WeWork Sued For 'Frat-Boy' Culture, Mishandling Sexual Harassment

WeWork is the latest tech company to be accused of creating a bro-topic, unsafe place for women to work.

Echoing recent stories about Spotify, Uber and other start-ups, a former WeWork employee, Ruby Ananya, has filed a lawsuit that says she was sexually assaulted at company events while her co-workers failed to intervene and that WeWork failed to intervene or to hold her abuser accountable. In the suit, Ananya condemns the company for its "entitled, frat-boy culture that permeates [it] from the top down" reports Vox.

Ananya, 33, who was employeed at WeWork between 2014 and 2018, claims she groped on two different incidents by male co-workers at company events "where attendance was mandatory and alcohol was readily available," each which she reported immediately afterwards according to the lawsuit, Vox's reports.

The first incident allegedly took place at a staff retreat called "Summer Camp," a self-described "festival-esque getaway" for employees, after which Ananya says the male co-worker who groped her told Human Resources that he did not recall the event due to drinking, and was not reprimanded beyond being required to take a sexual harassment prevention course.

On a second occasion, at WeWork's annual Summit, another male co-worker grabbed and forcibly kissed her, refusing to get off her until she physically pushed him away. Similarly, Ananya alleges that he claimed not to remember the incident and also was not punished at the company. If true, this would put her in the majority of employees who speak up in their workplaces, based on a 2003 study reports that 75% of victims of workplace harassment experience retaliation after reporting incidents.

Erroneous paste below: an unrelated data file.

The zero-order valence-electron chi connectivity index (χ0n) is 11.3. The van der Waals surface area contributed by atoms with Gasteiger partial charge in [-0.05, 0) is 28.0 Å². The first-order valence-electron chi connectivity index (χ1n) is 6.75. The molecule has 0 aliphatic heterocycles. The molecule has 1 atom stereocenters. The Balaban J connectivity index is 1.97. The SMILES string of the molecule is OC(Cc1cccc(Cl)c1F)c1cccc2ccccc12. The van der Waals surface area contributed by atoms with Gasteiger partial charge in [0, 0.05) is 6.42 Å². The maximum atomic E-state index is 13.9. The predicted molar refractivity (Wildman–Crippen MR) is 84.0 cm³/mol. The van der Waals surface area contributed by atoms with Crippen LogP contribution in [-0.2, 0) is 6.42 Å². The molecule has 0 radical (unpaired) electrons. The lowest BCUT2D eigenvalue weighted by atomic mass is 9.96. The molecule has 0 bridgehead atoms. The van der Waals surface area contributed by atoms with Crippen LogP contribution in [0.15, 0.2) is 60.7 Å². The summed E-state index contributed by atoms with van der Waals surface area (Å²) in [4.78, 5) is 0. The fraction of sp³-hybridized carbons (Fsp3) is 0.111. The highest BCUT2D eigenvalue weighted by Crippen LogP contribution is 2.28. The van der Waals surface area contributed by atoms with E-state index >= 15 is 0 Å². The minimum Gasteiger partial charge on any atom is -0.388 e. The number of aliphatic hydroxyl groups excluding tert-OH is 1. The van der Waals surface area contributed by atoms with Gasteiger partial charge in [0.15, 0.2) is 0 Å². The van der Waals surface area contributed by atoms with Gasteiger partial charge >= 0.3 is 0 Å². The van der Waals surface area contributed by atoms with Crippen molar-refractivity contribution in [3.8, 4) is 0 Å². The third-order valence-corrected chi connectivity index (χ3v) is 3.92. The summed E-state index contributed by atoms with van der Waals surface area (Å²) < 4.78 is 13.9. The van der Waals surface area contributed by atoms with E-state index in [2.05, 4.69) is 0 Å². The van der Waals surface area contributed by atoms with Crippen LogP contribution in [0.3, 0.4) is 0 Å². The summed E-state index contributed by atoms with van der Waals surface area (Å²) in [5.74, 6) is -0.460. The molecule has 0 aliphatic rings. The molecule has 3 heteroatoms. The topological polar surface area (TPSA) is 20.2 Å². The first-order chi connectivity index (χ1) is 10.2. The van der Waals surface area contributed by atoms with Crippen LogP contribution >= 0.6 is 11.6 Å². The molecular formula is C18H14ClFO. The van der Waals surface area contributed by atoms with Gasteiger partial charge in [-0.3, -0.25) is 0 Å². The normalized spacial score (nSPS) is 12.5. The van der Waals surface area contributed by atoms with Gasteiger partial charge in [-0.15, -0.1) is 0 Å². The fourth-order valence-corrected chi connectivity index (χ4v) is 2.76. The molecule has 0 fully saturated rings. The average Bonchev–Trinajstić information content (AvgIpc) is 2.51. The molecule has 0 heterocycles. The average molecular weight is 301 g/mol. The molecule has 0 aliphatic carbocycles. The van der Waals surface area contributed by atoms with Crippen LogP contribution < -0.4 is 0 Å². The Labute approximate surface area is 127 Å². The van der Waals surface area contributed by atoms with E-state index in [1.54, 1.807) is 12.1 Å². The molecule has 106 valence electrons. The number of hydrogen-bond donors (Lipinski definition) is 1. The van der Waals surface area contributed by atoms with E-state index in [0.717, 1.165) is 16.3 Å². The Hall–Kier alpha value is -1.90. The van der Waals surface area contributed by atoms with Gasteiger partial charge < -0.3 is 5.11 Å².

After the incidents, Ananya claims that WeWork retaliated against her, taking her off important projects before finally firing her this summer.

"The sexual harassment and assaults of [Anaya] did not happen in a vacuum," reads the suit, according to NBC. "They are product in part of the entitled, frat-boy culture that permeates WeWork from the top down."

WeWork has refuted the allegations about its culture, and the cause for Ananya's firing in a statement to Vox:

"These claims against WeWork are meritless and we will fight this lawsuit. WeWork has always been committed to fostering an inclusive, supportive, and safe workplace. WeWork investigated this employee's complaints, took appropriate action, and this employee was terminated solely because of her poor performance. She received negative performance reviews, including one more than a year before she was terminated. She was rated as one of the lowest performers on her team, based on feedback from her peers and managers. Upon being terminated, she acknowledged her poor performance and that she hadn't been showing up to work regularly. She even expressed concerns about her performance to a colleague shortly before her termination."

However, the lawsuit anticipated and disputes this, claiming that WeWork began to fabricate this narrative before her termination. Her suit states, according to Vox, that she was photographed having a glass of wine with a coworker six weeks before her firing, something not unusual given the company's culture of "alcohol- and drug-laden party" and mandatory happy hours. The photo wasn't addressed with her until her termination meeting, when it was used at evidence that Ananya was an underperforming employee, who drank on the job.

Ananya legal team has responded to WeWork's statement: "We also note the obvious: If our client had been a poor performer for a year or more, why didn't WeWork ever give her a warning or a performance plan, something human resources professionals will tell you is typical practice?" said Rafkin. "And why did the decision to fire her come only after she complained again about a sexual assault and the way it was handled?"

WeWork, beyond being valued at $20 million, and representing the largest office-holder in New York City pioneered the co-working space, and has given rise to a slew of similarly modeled companies. They recently launched a "Socially conscious" education start-up and school called WeGrow.

Photo via Getty

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